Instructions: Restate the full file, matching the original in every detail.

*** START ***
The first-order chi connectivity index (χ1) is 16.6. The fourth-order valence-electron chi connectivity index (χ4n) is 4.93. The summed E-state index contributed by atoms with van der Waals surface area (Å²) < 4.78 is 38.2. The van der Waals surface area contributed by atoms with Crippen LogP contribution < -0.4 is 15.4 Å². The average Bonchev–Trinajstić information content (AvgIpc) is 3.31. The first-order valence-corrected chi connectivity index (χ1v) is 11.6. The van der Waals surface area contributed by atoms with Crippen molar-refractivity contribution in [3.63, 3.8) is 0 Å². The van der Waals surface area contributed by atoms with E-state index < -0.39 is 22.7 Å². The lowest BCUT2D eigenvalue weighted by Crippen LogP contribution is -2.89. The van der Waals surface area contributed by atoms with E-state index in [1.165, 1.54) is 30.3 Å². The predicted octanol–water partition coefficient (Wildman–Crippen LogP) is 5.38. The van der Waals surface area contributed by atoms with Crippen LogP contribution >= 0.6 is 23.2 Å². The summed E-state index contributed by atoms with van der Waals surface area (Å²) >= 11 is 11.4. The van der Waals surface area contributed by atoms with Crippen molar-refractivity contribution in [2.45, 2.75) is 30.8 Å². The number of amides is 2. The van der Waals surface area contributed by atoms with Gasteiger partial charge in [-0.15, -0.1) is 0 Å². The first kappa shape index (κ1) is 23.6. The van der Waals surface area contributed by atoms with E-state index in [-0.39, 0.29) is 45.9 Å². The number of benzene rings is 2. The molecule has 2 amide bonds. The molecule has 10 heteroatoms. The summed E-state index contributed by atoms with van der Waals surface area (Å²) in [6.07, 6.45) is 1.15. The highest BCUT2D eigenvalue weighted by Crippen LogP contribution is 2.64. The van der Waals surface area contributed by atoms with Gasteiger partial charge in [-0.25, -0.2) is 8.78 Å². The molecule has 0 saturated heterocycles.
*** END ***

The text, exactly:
The first-order chi connectivity index (χ1) is 16.6. The fourth-order valence-electron chi connectivity index (χ4n) is 4.93. The summed E-state index contributed by atoms with van der Waals surface area (Å²) < 4.78 is 38.2. The van der Waals surface area contributed by atoms with Crippen LogP contribution < -0.4 is 15.4 Å². The average Bonchev–Trinajstić information content (AvgIpc) is 3.31. The first-order valence-corrected chi connectivity index (χ1v) is 11.6. The van der Waals surface area contributed by atoms with Crippen molar-refractivity contribution in [3.63, 3.8) is 0 Å². The van der Waals surface area contributed by atoms with E-state index < -0.39 is 22.7 Å². The lowest BCUT2D eigenvalue weighted by Crippen LogP contribution is -2.89. The van der Waals surface area contributed by atoms with E-state index in [1.165, 1.54) is 30.3 Å². The predicted octanol–water partition coefficient (Wildman–Crippen LogP) is 5.38. The van der Waals surface area contributed by atoms with Crippen LogP contribution >= 0.6 is 23.2 Å². The summed E-state index contributed by atoms with van der Waals surface area (Å²) >= 11 is 11.4. The van der Waals surface area contributed by atoms with Crippen molar-refractivity contribution in [2.45, 2.75) is 30.8 Å². The number of amides is 2. The van der Waals surface area contributed by atoms with Gasteiger partial charge in [-0.15, -0.1) is 0 Å². The first kappa shape index (κ1) is 23.6. The van der Waals surface area contributed by atoms with E-state index in [-0.39, 0.29) is 45.9 Å². The number of benzene rings is 2. The molecule has 2 amide bonds. The molecule has 10 heteroatoms. The summed E-state index contributed by atoms with van der Waals surface area (Å²) in [6.07, 6.45) is 1.15. The highest BCUT2D eigenvalue weighted by Crippen LogP contribution is 2.64. The van der Waals surface area contributed by atoms with Gasteiger partial charge in [-0.25, -0.2) is 8.78 Å². The molecule has 0 saturated heterocycles.